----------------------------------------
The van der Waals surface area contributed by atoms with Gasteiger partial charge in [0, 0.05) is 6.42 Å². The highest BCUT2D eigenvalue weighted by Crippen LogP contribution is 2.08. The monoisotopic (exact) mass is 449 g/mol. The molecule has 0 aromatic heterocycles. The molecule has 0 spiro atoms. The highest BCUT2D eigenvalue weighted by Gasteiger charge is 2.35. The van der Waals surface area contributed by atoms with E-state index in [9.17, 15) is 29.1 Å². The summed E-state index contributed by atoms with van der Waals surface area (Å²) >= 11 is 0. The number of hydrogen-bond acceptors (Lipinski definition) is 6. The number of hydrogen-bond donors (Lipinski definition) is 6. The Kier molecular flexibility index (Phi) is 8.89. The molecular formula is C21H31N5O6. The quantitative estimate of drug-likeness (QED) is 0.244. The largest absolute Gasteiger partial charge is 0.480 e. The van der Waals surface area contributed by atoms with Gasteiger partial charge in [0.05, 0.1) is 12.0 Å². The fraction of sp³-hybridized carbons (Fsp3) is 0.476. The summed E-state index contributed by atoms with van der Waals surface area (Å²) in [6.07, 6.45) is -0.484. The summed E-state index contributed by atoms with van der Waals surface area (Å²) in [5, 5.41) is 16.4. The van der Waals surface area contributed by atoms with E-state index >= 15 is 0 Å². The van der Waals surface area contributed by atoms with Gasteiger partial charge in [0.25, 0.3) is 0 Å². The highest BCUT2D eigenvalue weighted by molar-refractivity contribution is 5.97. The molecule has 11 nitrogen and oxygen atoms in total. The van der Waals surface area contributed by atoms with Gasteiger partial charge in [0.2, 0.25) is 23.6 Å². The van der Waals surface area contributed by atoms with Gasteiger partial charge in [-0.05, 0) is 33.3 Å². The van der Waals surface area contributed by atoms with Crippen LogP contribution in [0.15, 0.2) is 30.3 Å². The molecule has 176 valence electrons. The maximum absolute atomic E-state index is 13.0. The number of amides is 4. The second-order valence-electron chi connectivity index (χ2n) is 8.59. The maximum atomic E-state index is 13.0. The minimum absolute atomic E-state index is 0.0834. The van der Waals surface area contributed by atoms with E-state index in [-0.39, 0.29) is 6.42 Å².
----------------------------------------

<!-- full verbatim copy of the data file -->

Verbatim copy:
The van der Waals surface area contributed by atoms with Gasteiger partial charge in [0, 0.05) is 6.42 Å². The highest BCUT2D eigenvalue weighted by Crippen LogP contribution is 2.08. The monoisotopic (exact) mass is 449 g/mol. The molecule has 0 aromatic heterocycles. The molecule has 0 spiro atoms. The highest BCUT2D eigenvalue weighted by Gasteiger charge is 2.35. The van der Waals surface area contributed by atoms with E-state index in [9.17, 15) is 29.1 Å². The summed E-state index contributed by atoms with van der Waals surface area (Å²) >= 11 is 0. The number of hydrogen-bond acceptors (Lipinski definition) is 6. The number of hydrogen-bond donors (Lipinski definition) is 6. The Kier molecular flexibility index (Phi) is 8.89. The molecular formula is C21H31N5O6. The quantitative estimate of drug-likeness (QED) is 0.244. The largest absolute Gasteiger partial charge is 0.480 e. The van der Waals surface area contributed by atoms with Gasteiger partial charge in [0.05, 0.1) is 12.0 Å². The fraction of sp³-hybridized carbons (Fsp3) is 0.476. The summed E-state index contributed by atoms with van der Waals surface area (Å²) in [6.07, 6.45) is -0.484. The summed E-state index contributed by atoms with van der Waals surface area (Å²) in [5, 5.41) is 16.4. The van der Waals surface area contributed by atoms with E-state index >= 15 is 0 Å². The van der Waals surface area contributed by atoms with Gasteiger partial charge in [0.25, 0.3) is 0 Å². The highest BCUT2D eigenvalue weighted by molar-refractivity contribution is 5.97. The molecule has 11 nitrogen and oxygen atoms in total. The van der Waals surface area contributed by atoms with Gasteiger partial charge in [0.2, 0.25) is 23.6 Å². The van der Waals surface area contributed by atoms with Gasteiger partial charge in [-0.05, 0) is 33.3 Å². The van der Waals surface area contributed by atoms with Crippen LogP contribution in [0.15, 0.2) is 30.3 Å². The molecule has 176 valence electrons. The maximum absolute atomic E-state index is 13.0. The number of amides is 4. The second-order valence-electron chi connectivity index (χ2n) is 8.59. The maximum atomic E-state index is 13.0. The minimum absolute atomic E-state index is 0.0834. The van der Waals surface area contributed by atoms with E-state index in [-0.39, 0.29) is 6.42 Å².